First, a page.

'The Road Movie' Offers An Insane Journey Through Dangerous Russian Roads

The Road Movie is more of a YouTube compilation than a documentary.

If you've spent any time on the internet, you may have come across some of the many, many compilation videos of cars getting into accidents. What you may not know is that most of them come from Russian dashcam cameras. The Road Movie is nothing but 70 minutes of this footage, loosely tied together without much of a narrative string. For some viewers, that will be more than enough. A handpicked collection of some of the most extreme moments ever seen from a car? It's intense in ways that no fictional film could ever be, and guaranteed to show you things you will (hopefully) never face. On the flipside, it's an invasive look into people's lives, making you a peeping tom giddy to see the next accident.

It's thanks to Russia that we even have this glimpse into this world, because no other country places dashboard cameras in their cars like they do. On Tuesday, a meteor lit up the skies of Chicago, the third largest city in the U.S., but the only footage we saw of it was from grainy security cameras. In 2013, in the Russian city of Chelyabinsk, more than a dozen drivers caught the moment when a meteor streaked through the skies of on their dashboard cameras. It's all the proof you need that in Russia, it's rare to drive anywhere without a camera providing a point of view look at the world.

Why has it become a thing? Two reasons: corrupt cops and people looking into commiting insurance fraud. It's considered insane to start up your car without having a camera running, and while this movie does capture many of the intended targets, we also are provided with footage of terrible drivers, road rage fights, and great helpings of general insanity. If you, like I, wondered if this chaos is something innately Russian or if it's merely because we don't have dashboard cameras installed everywhere to show off all the bad things that can happen elsewhere, let me allay your fears – Russians are indeed more accident prone than the rest of the world.

That's not prejudice, it's a matter of fact. World Health organization data reveals that Russia averaged 18.9 traffic fatalities per 100,000 people in 2015. The U.S., an equally nutty country, had 10.6 deaths per 100,000 people in the same time, but that's despite having six times more cars on the road. (Still, neither are close to the record. Libya averages 73.4 fatalities per 100,000 people, but they don't have the dash footage to prove it.)

The videos seem to confirm this. It seems like half of the drivers we see are driving on the wrong side of the road. In a blizzard. While various large animals and/or old ladies try to cross the street, indifferent to the drivers.

This much human drama distilled into a few minutes of footage means that The Road Movie is in a unique position to have more insane and thrilling moments than most modern action movies. The accident footage is terrifying and thrilling in all the ways an onlooker can state. You'll constantly be scanning the screen, wondering who is going to make this video notable. Is it an oncoming car? Is it someone trying to pass another? Is it even the driver whose car we're in? There are tons of crashes and horrific accidents, and although it's never graphic, you still know going in that more than a few people likely died in the footage you'll watch. Some accidents are just too terrible for anyone to walk away from.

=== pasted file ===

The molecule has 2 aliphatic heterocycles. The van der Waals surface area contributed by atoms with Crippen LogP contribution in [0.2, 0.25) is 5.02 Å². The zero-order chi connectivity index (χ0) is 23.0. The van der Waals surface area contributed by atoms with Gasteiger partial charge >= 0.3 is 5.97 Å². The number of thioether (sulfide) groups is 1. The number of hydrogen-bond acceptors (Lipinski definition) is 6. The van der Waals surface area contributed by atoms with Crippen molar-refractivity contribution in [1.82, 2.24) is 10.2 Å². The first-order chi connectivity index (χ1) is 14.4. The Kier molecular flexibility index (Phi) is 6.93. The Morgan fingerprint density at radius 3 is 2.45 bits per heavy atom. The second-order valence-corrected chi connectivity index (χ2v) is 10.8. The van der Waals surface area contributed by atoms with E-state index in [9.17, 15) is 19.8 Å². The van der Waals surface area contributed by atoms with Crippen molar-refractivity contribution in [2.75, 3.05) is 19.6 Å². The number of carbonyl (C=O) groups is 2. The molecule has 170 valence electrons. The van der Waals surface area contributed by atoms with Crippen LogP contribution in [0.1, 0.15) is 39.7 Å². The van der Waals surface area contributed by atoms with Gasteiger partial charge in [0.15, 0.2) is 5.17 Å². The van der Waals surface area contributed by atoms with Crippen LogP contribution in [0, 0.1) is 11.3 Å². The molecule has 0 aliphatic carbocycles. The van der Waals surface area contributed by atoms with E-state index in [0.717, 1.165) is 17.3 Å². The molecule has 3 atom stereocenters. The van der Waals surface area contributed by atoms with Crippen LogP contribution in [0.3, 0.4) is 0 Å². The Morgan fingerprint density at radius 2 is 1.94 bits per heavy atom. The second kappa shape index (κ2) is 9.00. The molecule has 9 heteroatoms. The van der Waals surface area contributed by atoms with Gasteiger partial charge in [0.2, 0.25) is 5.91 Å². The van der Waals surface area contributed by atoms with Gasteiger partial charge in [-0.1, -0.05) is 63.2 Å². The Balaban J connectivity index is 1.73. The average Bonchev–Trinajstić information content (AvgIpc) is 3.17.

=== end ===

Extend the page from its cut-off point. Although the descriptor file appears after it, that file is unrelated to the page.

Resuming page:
The Road Movie Trouble

You will also see things that are so bizarre that no one would believe the drivers if they didn't have tape. Expect to see runaway horses charging over cars, military aircraft zooming by overhead, a tank showing up to the car wash (this one actually seems staged), and men parachuting into traffic out of nowhere.

Each video just moves into the next, and there's no narration of any sort. The film does have connective tissue, as it cleverly allows the passenger's discussions to show what they'll be focusing on next. Through some editing, we see what it's like to install the cameras and hear people discuss their importance. We hear people worried that the accident they just witnessed was a fatal one, and hear the all-too-real reactions to the events outside.

While the visceral thrill of insane accidents and road rage is clearly the pull, the film doesn't want to focus on this, and it quickly moves past most. When it does feature a longer clip, it's to show the human side of things, such as multiple motorists racing to the side of the road to help accident victims. At one terrifying moment, you'll see what it's like to drive through a forest fire and barely survive. These clips are the heart of the film, the stuff that really sticks with you. It's impossible not to think of what you'd do in a situation like this, and root for the people to be okay as you watch them dealing with unimaginable situations.

But is there a reason to watch this rather than one of the thousands of dashcam compilations that can be found for free on YouTube? I suppose you can make the point that this is a truly curated account. The focus on the emotions of the events makes for a much more easy experience than some you'll find on the internet, some of which can leave you depressed and horrified by the sheer violence and inhumanity on display. The Road Movie is oddly uplifting in its own way, downplaying the negativity by showing what people can be at their best.

As someone who has sunk more hours into watching this kind of stuff than he'd rather admit, I managed to see new things and get new feelings from The Road Movie. If you're okay with going into full voyeuristic mode for an hour and change, perhaps it will be for you as well. One thing's for sure – as long as they keep recording, we'll all keep watching.

The Road Movie hits theaters on Friday, January 19 from Oscilloscope Laboratories.